Tirangiel: Has anything happened in the last 90 days that has caused you to question Sam’s judgment or the reliability of his products, or have you had any concerns that have you second-guessing them?

Cook: We’ve looked at them all and have concluded that choosing them is in the best interest of our users.

Tirangiel: What are the pros and cons of President Biden’s executive order on AI and the Senate roadmap on AI?

Cook: I don’t want to criticize either of them. From our perspective, what we need as a foundation for any kind of regulation is comprehensive privacy regulation. And it has to be important. Once that’s in place, it may become more clear what else needs to be done, but the foundation of it all is privacy. We’ve been advocating for comprehensive privacy legislation for years, and it’s even more important in an AI world than it was in a pre-AI world.

Tirangiel: What is your advice for journalism companies trying to ride the AI ​​wave? Should they license their content to one of the large language models or wait?

Cook: That’s a really good question. I think licensing is a really smart thing for some people. And it’s not clear why it’s a bad thing unless you’re not getting a good deal. You know, journalism is a challenging industry. So I think the idea that you can monetize it in a different way is a positive.

Tirangiel: I know people are concerned that previous clashes with this model by social media companies didn’t go well.

Cook: Yes, but the models are different. One gets paid. The other doesn’t actually get paid.

Tirangiel: Science fiction writer Douglas Adams once said that the technology we have as children is simply a natural part of the way the world works. Anything invented between the ages of 15 and 35 is exciting and revolutionary. Anything after 35 violates the natural order. You and I belong in the latter category.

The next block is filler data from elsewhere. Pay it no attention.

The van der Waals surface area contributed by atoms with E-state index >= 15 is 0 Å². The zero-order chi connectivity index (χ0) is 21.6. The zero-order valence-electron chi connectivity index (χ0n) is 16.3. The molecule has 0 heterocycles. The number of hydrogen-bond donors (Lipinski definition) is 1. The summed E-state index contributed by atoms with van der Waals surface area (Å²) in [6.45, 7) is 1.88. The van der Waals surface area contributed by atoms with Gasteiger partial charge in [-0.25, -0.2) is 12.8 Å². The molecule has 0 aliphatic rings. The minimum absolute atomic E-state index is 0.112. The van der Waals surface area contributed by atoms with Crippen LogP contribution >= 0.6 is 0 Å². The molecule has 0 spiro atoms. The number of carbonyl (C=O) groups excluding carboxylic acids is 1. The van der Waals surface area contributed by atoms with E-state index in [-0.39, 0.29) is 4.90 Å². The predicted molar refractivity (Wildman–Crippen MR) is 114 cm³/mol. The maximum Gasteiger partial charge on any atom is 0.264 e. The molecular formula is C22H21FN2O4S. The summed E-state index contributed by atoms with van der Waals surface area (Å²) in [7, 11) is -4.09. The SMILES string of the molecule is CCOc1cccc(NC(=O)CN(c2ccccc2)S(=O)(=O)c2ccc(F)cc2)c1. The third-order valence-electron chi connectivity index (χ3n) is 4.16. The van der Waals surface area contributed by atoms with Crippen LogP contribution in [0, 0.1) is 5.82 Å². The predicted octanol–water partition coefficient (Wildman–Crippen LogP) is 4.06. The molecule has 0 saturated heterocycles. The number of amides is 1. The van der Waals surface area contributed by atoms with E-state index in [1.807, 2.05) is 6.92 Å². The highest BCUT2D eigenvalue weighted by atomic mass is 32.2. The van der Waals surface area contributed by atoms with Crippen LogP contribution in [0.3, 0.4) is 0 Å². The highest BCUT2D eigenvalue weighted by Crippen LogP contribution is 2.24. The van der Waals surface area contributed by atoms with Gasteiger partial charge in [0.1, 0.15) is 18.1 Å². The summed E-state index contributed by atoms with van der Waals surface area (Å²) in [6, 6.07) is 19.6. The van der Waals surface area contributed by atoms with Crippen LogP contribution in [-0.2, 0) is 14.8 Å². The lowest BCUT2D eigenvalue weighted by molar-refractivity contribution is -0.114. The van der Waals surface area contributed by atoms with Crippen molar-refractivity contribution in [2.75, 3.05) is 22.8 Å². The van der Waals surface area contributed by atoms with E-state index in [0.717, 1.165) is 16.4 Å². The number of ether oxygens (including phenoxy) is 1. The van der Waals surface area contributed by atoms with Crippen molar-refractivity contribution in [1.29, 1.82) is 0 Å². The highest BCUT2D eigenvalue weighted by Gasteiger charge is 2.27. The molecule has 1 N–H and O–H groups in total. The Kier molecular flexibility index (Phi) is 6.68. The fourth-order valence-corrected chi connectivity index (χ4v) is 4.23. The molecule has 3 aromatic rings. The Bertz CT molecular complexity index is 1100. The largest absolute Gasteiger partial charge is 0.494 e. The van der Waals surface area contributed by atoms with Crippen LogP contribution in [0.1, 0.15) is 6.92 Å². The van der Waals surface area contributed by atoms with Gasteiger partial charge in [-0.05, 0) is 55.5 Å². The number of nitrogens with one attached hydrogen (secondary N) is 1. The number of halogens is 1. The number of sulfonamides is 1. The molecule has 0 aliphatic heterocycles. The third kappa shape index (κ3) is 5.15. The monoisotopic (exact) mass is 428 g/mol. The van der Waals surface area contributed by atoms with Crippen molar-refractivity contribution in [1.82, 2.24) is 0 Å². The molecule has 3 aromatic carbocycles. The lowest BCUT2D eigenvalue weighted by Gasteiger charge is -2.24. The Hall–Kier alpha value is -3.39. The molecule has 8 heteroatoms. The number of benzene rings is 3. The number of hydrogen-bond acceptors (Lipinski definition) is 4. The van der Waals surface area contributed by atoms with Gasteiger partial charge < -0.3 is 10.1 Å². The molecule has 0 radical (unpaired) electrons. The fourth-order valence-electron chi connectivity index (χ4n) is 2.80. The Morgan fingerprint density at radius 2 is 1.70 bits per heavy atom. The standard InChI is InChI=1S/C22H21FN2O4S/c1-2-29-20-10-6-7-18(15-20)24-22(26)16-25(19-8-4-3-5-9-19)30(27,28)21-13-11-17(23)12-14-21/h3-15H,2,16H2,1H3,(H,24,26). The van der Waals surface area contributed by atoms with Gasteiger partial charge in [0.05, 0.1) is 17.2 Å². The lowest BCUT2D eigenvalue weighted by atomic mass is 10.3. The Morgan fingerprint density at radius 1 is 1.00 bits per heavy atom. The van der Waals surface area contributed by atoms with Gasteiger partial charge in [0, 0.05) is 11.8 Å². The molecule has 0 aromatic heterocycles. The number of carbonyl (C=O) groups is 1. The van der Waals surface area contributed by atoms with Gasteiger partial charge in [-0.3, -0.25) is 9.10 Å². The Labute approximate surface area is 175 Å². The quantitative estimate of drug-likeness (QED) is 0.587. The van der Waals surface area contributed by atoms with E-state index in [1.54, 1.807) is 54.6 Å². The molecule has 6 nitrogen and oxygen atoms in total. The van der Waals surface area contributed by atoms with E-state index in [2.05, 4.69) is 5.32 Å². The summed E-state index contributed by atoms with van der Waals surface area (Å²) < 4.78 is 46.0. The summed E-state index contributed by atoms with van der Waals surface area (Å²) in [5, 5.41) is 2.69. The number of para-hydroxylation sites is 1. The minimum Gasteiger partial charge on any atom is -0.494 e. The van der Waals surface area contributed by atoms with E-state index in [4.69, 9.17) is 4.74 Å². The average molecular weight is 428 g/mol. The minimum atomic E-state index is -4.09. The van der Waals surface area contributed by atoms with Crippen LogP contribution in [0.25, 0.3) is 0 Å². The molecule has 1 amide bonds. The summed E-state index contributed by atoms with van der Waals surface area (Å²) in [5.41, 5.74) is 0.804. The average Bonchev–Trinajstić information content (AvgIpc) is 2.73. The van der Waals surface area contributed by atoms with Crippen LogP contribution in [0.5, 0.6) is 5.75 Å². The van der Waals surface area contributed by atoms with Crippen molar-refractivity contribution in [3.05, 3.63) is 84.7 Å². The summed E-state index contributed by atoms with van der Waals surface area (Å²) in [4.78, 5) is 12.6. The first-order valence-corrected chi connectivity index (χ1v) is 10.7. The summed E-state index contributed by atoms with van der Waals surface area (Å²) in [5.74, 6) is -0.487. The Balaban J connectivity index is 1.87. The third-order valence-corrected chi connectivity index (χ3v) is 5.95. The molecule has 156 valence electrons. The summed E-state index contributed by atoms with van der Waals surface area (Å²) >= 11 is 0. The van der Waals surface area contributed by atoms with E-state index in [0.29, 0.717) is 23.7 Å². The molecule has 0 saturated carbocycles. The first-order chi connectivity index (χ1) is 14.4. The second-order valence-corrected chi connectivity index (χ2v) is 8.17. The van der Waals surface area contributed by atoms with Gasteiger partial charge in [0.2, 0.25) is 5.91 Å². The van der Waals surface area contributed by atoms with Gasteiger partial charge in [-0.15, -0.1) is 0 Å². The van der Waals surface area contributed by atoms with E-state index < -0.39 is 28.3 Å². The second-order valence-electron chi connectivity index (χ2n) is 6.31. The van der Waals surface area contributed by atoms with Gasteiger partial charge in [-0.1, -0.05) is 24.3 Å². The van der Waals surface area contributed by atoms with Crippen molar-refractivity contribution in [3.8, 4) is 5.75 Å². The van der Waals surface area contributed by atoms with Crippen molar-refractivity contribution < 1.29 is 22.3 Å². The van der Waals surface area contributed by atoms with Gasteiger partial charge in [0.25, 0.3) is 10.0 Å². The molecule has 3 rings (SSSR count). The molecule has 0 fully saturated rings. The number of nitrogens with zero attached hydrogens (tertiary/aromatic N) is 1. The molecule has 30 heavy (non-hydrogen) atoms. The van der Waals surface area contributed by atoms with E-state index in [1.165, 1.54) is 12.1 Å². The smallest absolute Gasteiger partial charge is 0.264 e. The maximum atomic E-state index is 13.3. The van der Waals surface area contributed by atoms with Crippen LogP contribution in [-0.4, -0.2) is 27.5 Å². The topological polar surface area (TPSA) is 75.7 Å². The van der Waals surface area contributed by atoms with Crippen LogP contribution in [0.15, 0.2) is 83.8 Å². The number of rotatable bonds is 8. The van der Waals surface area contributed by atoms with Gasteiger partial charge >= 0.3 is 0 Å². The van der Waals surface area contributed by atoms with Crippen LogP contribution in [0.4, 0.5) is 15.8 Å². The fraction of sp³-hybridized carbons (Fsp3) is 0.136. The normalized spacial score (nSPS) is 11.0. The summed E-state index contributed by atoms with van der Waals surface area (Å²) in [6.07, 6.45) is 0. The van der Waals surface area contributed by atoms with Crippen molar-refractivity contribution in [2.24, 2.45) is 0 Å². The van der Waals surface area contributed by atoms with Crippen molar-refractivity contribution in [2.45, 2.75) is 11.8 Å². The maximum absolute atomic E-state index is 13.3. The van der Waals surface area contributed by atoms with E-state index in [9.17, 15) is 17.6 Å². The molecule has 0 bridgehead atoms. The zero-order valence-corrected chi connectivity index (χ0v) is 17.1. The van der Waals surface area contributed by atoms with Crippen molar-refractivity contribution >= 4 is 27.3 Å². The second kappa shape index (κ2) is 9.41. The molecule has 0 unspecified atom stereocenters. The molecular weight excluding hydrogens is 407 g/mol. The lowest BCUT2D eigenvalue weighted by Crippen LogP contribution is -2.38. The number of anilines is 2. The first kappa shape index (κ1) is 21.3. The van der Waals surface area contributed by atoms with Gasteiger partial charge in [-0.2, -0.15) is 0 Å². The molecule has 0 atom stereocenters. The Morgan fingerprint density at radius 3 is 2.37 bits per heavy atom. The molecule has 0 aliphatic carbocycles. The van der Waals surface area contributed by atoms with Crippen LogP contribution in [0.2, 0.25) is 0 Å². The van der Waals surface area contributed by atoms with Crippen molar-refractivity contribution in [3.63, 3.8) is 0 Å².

Cook: I’m more enthusiastic than you!

Tirangiel: As the head of civilization’s most successful technology company, I’m curious if you find anything odd or unnatural about AI.

Cook: No, I don’t think so. I think this is an inevitable outcome of a lot of other innovations. Machine learning has been around for a long time. This isn’t exactly new. It’s new in the sense that people are talking about it on the street and stuff. But it’s not new. It takes people to think deeply and lay the groundwork around it. But I think it’s inevitable.

Tirangiel: Do you find joy in working with AI?

Cook: I get excited about helping people do things faster, better, and with higher quality. Anything that improves human existence. And I think AI can do that, as long as we keep it on the right trajectory. So I’m a fan. I’m not going to shy away from reality. I know scary things could happen one after another. That’s why we’re committed to being thoughtful in this space.